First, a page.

IPI finance expert says the bottom line of state's new budget is 'more money from taxpayers'
The $40-billion budget that passed the state House and Senate during last weekend's overtime session in Springfield has a few head-scratching details, such as lawmaker pay raises, but a fiscal expert with a Chicago-based nonpartisan think tank said there is at least one aspect of the legislature that every Illinoisan can take to the bank: Taxpayers will pay . . . and pay . . . and pay some more.
"Whether it's managing our basic services of government or repairing our roads and bridges, Springfield seems to have only one idea to accomplish anything: take more money from taxpayers," Illinois Policy Institute (IPI) Budget and Tax Research Director Adam Schuster said in a statement. "Every year Illinois lawmakers promise a balanced budget, and yet, every year expenditures exceed revenues. Instead of breaking the cycle, Gov. J.B. Pritzker broke spending records by doing more of the status quo, increasing deficit spending and tax hikes while avoiding Illinois’ billions in bill backlog and pension debt."
Lawmakers' budget-making logic is fundamentally faulty, Schuster said.
"Like a family banking on winning the lottery to pay for their electric bill, Illinois is digging itself deeper and deeper into debt," he said. "It is taxpayers who will bear the brunt of this pain as lawmakers refuse to address the state’s biggest cost-drivers or reign in spending. There is a path forward to both balancing the budget and funding infrastructure without hiking taxes. Taxpayers deserve that option."
During Saturday's overtime session, the Illinois state House, led by that chamber's powerful and longtime Speaker Michael Madigan (D-Chicago), voted 83-35 to pass the budget shortly after the state Senate passed the measure 40-19. In separate votes, the House approved the gas tax hike 83-29 while the Senate concurred 48-9.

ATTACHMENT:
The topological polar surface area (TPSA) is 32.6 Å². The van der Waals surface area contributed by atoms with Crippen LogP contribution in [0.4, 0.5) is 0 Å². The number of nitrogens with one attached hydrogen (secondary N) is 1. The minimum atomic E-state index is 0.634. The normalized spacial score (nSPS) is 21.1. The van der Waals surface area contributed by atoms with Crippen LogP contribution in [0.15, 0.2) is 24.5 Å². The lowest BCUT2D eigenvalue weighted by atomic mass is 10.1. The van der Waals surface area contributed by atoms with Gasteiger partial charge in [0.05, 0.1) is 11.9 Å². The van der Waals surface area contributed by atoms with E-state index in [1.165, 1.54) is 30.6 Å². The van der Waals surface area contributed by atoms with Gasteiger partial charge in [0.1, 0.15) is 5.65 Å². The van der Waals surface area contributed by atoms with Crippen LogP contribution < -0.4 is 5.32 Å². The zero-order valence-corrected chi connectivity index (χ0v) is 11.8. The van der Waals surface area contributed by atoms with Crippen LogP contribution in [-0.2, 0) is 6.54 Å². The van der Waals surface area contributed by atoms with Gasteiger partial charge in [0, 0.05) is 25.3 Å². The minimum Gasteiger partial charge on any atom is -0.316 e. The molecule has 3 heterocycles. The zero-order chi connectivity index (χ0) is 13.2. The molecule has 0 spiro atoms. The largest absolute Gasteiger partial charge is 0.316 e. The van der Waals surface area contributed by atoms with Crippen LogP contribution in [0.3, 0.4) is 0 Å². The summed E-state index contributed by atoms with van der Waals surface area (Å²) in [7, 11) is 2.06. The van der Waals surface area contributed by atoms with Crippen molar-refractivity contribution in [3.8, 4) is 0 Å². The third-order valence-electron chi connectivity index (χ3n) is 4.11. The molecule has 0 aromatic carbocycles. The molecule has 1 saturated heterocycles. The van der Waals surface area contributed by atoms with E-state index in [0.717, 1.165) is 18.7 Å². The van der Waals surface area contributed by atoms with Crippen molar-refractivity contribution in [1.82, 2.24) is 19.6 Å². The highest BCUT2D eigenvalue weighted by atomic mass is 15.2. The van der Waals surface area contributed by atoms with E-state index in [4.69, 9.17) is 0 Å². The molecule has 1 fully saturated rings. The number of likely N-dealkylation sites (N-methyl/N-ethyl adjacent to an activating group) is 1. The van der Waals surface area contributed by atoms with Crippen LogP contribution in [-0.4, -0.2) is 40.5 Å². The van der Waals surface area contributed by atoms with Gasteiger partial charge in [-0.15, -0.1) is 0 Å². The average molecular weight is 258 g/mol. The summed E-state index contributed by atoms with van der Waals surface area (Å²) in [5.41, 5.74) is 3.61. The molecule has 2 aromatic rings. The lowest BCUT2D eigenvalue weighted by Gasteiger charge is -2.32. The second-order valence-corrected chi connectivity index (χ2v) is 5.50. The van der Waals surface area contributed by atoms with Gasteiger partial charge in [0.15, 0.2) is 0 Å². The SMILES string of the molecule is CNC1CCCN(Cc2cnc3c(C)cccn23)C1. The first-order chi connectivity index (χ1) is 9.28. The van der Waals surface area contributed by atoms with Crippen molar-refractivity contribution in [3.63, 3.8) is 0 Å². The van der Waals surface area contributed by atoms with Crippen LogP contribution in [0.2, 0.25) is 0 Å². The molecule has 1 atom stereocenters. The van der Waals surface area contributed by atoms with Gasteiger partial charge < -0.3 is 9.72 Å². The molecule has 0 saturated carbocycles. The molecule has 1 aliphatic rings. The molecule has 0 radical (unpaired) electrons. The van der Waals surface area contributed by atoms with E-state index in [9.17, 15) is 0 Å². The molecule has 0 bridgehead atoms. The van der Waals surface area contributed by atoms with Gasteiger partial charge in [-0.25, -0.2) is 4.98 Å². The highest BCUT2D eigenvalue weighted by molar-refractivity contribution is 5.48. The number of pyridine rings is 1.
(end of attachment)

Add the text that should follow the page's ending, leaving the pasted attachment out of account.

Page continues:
Initial analysis issued by the IPI revealed the state's newly minted budget could be structurally out of balance by at least $1.3 billion, compared with previous revenue predictions from legislative and executive budget agencies.
"The budget relies on a number of gimmicks such as fund sweeping, overly optimistic assumptions that may not materialize, and one-time revenue sources from areas such as sports gambling licenses," the IPI analysis said. "Lawmakers filled the budget with millions in wasteful spending for items such as decorative streetlights, construction for parks and gazebos, and exposing “youngsters to the game of golf.”
Found in the details of the budget are the following:
- Illinois drivers will be paying the second highest total gas taxes in the nation as the state's gas tax spiked from 19 cents to 38 cents per gallon
- A $1,600 pay raise for Springfield lawmakers as part of a 2.4-percent cost-of-living adjustment to their base salary of $67,836
- Full funding for the state's required $9-billion pension contribution
- Borrowing $1.2 billion to pay overdue bills
Pritzker claimed compromise in a statement released shortly after the budget passed the two chambers.
"With the House's votes today and the Senate's votes last night, the people of Illinois now know that we have a truly balanced – and bipartisan – budget," the governor said in his statement. "It begins to put our fiscal house in order and builds a bridge to the fair tax, all while supporting job creation and making consequential investments in education and public safety. I'm thankful that legislators from both parties have come together in good faith in these bipartisan votes. I'm especially grateful that the four legislative leaders showed that compromise is once again possible in Illinois, with their willingness to negotiate a fiscally responsible budget for the people of our state. I look forward to the Senate finalizing this budget."